I’ve been thinking about the effects of kindness and the effects of being mean for the past several weeks. October was National Bullying Prevention Month. As a teacher I am very aware of what bullying can do to a child. It has the same affect on adults. Of course we want to end bullying, but I’ve been thinking that we need to go one step beyond just not bullying that and that we can be a mighty force for good if we institute being kind to everyone regardless of age, race, social status, religion, and level of acquaintance to us, or even whether they deserve it or not.
As I reflect on kindness, I must ask myself the following questions:
Am I kind to family members, friends, acquaintances, and strangers? Do I speak with harshness or kindness when things don’t go my way? Am I impatient with others because they don’t understand what I’m asking them to do or because they don’t do it fast enough or maybe don’t do it at all? Do I speak positive or negative things? Do I greet everyone I see with a smile and a hello? Do people view me as grumpy or happy when they interact with me?
Recently one of my dear friends lost her college age daughter in a tragic accident. Of course her heart is broken. But one of the positive things about this painful tragedy is that my friend was able to get a glimpse of her daughter’s life through the eyes of friends and acquaintances who knew her and who were touched by her willingness to be kind and treat everyone, literally everyone, she met with kindness. This young woman spoke to people who were not in her normal circle of friends. She was kind to stray animals and stray people of all persuasions. My friend’s heart was filled with love and gratitude as an entire town and college community embraced her family in their time of heartbreak and shared story after story about how this young woman touched the lives of others.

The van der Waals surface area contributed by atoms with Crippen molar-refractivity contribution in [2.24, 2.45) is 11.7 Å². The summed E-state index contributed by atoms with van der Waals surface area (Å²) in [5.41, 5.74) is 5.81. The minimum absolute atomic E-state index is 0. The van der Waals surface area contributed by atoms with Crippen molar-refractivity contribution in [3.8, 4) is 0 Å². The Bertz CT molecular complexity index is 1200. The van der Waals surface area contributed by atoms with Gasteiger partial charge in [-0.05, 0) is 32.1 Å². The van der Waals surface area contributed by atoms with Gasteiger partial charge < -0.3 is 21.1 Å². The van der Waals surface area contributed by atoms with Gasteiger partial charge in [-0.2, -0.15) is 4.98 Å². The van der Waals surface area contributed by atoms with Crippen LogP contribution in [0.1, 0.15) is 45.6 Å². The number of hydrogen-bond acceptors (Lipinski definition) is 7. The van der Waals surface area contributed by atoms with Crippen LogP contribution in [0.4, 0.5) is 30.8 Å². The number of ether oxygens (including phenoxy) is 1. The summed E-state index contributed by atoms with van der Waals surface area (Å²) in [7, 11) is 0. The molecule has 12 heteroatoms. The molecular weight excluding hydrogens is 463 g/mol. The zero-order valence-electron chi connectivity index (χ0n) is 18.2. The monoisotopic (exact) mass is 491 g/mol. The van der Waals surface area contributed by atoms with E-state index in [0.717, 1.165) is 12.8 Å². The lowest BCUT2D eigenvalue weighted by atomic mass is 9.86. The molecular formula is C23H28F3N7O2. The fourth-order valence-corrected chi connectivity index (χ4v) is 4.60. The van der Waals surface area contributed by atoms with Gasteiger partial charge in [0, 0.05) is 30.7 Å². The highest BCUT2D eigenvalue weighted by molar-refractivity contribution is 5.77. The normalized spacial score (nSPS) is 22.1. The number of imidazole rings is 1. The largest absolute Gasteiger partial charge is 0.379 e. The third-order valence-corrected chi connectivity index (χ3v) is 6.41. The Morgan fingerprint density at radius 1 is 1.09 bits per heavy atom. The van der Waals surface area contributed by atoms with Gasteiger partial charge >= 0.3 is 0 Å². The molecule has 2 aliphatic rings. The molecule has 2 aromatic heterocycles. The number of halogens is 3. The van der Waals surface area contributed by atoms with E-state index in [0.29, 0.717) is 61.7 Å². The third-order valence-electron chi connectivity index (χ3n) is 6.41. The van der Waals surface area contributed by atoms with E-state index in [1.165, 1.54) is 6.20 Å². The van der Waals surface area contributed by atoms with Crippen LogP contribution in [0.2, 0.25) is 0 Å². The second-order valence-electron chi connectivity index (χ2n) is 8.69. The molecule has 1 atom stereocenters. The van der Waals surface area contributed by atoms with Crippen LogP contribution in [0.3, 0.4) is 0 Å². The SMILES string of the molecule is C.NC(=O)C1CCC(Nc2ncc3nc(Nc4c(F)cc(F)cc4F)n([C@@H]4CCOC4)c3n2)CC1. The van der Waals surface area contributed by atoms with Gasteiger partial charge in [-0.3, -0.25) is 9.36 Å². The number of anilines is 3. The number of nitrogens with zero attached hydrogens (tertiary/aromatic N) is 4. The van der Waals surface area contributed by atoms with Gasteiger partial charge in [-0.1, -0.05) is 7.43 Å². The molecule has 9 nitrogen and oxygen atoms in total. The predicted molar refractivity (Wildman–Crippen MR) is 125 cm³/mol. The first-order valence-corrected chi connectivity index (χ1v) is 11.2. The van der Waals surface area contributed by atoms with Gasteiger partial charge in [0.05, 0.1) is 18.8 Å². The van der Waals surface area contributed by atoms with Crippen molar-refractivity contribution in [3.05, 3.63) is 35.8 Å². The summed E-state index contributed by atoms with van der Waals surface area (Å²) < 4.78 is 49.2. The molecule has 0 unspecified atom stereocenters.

Wikipedia says that kindness is behavior marked by ethical characteristics, a pleasant disposition and concern for others. In many religions and cultures kindness is viewed as a virtue. Real kindness changes people, both those giving it and those receiving it. Kindness is catching, as is the opposite, hating. Think of those you know of who have been kind in the most dire of circumstances such as Mother Teresa or the firefighters on 9/11. We view these people as heroes, but were their acts not acts of kindness? Mother Teresa’s day-by-day life consisted of one small act of kindness after another. The firefighters’ day-by-day jobs consisted of one small act of kindness after another. Yes, we remember their acts of bravery and compassion on 9/11, but their character development that sent them into the World Trade Center that day happened prior, one helping act of kindness at a time. They believed they could make a difference, and they did.
We are moving into the holiday season when we reflect upon the things we are grateful for. Perhaps this Thanksgiving, we can be a blessing in the life of someone else because we are simply kind, patient, and perhaps even helpful. We can let our kindness start at home and ripple out to everyone we meet like the ripples on the water when a stone is thrown into a pond.
I came upon this quote recently. It is something to remember as I strive to be more kind.
“Do all the good you can. By all the means you can. In all the ways you can. In all the places you can. At all the times you can. To all the people you can. As long as ever you can.”
—John Wesley (1703-1791)
Happy Thanksgiving to you my readers.